• I Reject Your Reality — The trope is named for a line from The Dungeonmaster (later famously quoted by Adam Savage). In the actual scene it's a response to the villain saying "In a future reality, I shall destroy you!" and has nothing to do with the trope. Adam Savage definitely was using it in the sense of the trope when he popularized the phrase, though.
  • Isn't It Ironic? — Trope is using a song because one missed the irony in the lyrics. Trope Namer (Alanis Morissette's song "Ironic") cannot be an example because it does not actually contain verbal irony. The title refers to ironic juxtapositions of events.
  • It's Raining Men — Paratroopers have nothing to do with that song.
  • It's the Only Way to Be Sure — Ripley suggests nuking the colony from orbit to ensure the eradication of the Xenomorphs in Aliens, but it doesn't actually happen. Instead, the atmospheric processor on the planet explodes by accident.
  • Jerkass — The word "jerkass" was first used in the episode "The Joy of Sect" by Homer when he was driving towards the cultists saying "Outta my way, jerkass!". Homer himself started out as a mostly likable, well-meaning husband/father, and it was not until fans of the The Simpsons nicknamed his Flanderized self, "Jerkass Homer", did this adjective come to denote a jerkish character.
  • Kill It with Fire — The meme is about deletion of files, images, or articles, which never involves literal fire.
  • Knight of CerebusCerebus the Aardvark did not introduce Cerebus Syndrome via a character. It drifted in more gradually.
  • Knight TemplarThe Knights Templar were actually very tolerant of the Arabs, but propaganda and conspiracy theory said otherwise.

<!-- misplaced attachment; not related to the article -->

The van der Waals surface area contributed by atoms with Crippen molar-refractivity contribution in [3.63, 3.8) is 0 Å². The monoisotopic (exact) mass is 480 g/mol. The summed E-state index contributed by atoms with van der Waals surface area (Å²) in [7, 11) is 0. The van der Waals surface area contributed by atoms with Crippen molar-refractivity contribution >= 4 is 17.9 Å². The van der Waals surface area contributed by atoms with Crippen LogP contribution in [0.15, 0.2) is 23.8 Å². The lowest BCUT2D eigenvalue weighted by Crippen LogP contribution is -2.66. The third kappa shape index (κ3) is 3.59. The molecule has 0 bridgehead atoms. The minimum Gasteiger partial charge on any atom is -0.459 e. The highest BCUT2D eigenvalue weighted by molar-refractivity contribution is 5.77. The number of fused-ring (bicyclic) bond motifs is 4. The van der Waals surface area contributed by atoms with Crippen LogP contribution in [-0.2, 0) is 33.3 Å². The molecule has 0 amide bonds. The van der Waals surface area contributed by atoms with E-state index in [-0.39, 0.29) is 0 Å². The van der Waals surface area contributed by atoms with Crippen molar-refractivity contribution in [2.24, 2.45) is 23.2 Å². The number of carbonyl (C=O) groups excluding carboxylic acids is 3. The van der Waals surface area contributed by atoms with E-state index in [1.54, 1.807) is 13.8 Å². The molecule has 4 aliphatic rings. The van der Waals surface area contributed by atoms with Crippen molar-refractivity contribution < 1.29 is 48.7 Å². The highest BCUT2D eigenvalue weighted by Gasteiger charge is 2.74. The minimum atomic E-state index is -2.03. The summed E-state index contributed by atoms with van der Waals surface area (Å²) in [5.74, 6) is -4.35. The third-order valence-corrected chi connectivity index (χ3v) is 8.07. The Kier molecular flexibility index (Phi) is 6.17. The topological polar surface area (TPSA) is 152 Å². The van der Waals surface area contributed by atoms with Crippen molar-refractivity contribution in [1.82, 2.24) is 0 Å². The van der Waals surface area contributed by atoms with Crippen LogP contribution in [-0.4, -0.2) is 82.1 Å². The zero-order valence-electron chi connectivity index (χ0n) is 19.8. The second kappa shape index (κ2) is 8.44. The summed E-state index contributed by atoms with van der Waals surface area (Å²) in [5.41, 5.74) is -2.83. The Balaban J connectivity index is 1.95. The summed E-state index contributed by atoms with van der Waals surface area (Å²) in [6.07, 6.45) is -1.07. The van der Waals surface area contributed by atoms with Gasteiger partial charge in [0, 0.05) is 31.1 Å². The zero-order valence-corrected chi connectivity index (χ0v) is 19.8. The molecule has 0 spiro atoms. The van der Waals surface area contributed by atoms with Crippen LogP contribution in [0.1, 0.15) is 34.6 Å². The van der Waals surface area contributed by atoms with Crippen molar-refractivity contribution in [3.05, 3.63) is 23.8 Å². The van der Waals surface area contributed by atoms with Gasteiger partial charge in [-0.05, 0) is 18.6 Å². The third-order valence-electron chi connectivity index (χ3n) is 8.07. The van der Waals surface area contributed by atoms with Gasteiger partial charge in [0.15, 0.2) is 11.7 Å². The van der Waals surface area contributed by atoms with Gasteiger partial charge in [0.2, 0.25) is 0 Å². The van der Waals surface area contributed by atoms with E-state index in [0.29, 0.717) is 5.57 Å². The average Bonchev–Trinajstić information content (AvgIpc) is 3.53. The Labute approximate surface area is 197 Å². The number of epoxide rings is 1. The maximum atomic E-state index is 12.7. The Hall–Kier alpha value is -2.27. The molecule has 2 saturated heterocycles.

• Know-Nothing Know-It-All — The name of this trope comes from an insult that Homer used to describe Lisa after she wrecked his barbecue in the episode, "Lisa the Vegetarian". While Lisa can definitely be a bit insistent with an "ideas above people" mentality, she is usually characterized as an authentic Insufferable Genius. Rarely, if ever, does she actually wrongly believe herself to be intelligent.
  • The Living Dead — The trope namer is any number of films about zombies, but the trope has nothing to do with them or any other undead monsters. It's about Special Effect Failure revealing that a corpse is actually being played by a live person.
  • Lolicon and Shotacon: Both "Lolicon" and "Shotacon" are misleading terms. Shotaro from Gigantor is not at all sexualized and, although Lolita does focus on the narrator's sexual attraction towards the title character, said attraction is portrayed in a negative light.
  • Lucky Charms Title — The cereal is written with ordinary letters. It's just that the marshmallow shapes called out in the ads could be used for this kind of title.
  • Ludicrous Speed — Speed that is so fast it drives you ludicrous, while the trope namer heavily implies that you'd already have to be ludicrous just to want to go that fast.

Tropes that were renamed off this list:

Partial Credit (including cases where the trope happens but not the way the name implies):

Mix of the last two:

Alternative Title(s): Trope Namer Is Not An Example